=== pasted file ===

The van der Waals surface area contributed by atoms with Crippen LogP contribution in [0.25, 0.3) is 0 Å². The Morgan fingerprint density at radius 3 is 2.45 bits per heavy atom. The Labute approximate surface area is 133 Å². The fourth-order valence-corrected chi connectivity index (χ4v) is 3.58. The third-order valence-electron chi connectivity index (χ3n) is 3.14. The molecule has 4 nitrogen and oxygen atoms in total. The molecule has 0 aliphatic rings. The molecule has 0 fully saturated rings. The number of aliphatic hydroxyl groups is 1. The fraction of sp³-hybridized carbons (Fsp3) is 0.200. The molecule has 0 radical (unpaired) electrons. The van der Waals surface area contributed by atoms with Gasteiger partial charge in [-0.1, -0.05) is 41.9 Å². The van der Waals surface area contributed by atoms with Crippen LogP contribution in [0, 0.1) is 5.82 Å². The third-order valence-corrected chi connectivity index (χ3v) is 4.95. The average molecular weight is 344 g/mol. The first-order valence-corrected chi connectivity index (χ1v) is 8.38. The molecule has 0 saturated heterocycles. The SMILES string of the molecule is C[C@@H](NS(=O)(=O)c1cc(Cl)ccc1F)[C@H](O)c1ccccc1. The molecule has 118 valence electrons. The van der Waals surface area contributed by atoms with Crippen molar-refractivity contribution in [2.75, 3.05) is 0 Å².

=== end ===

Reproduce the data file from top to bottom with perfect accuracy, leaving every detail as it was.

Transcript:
The van der Waals surface area contributed by atoms with Crippen LogP contribution in [0.25, 0.3) is 0 Å². The Morgan fingerprint density at radius 3 is 2.45 bits per heavy atom. The Labute approximate surface area is 133 Å². The fourth-order valence-corrected chi connectivity index (χ4v) is 3.58. The third-order valence-electron chi connectivity index (χ3n) is 3.14. The molecule has 4 nitrogen and oxygen atoms in total. The molecule has 0 aliphatic rings. The molecule has 0 fully saturated rings. The number of aliphatic hydroxyl groups is 1. The fraction of sp³-hybridized carbons (Fsp3) is 0.200. The molecule has 0 radical (unpaired) electrons. The van der Waals surface area contributed by atoms with Gasteiger partial charge in [-0.1, -0.05) is 41.9 Å². The van der Waals surface area contributed by atoms with Crippen LogP contribution in [0, 0.1) is 5.82 Å². The third-order valence-corrected chi connectivity index (χ3v) is 4.95. The average molecular weight is 344 g/mol. The first-order valence-corrected chi connectivity index (χ1v) is 8.38. The molecule has 0 saturated heterocycles. The SMILES string of the molecule is C[C@@H](NS(=O)(=O)c1cc(Cl)ccc1F)[C@H](O)c1ccccc1. The molecule has 118 valence electrons. The van der Waals surface area contributed by atoms with Crippen molar-refractivity contribution in [2.75, 3.05) is 0 Å².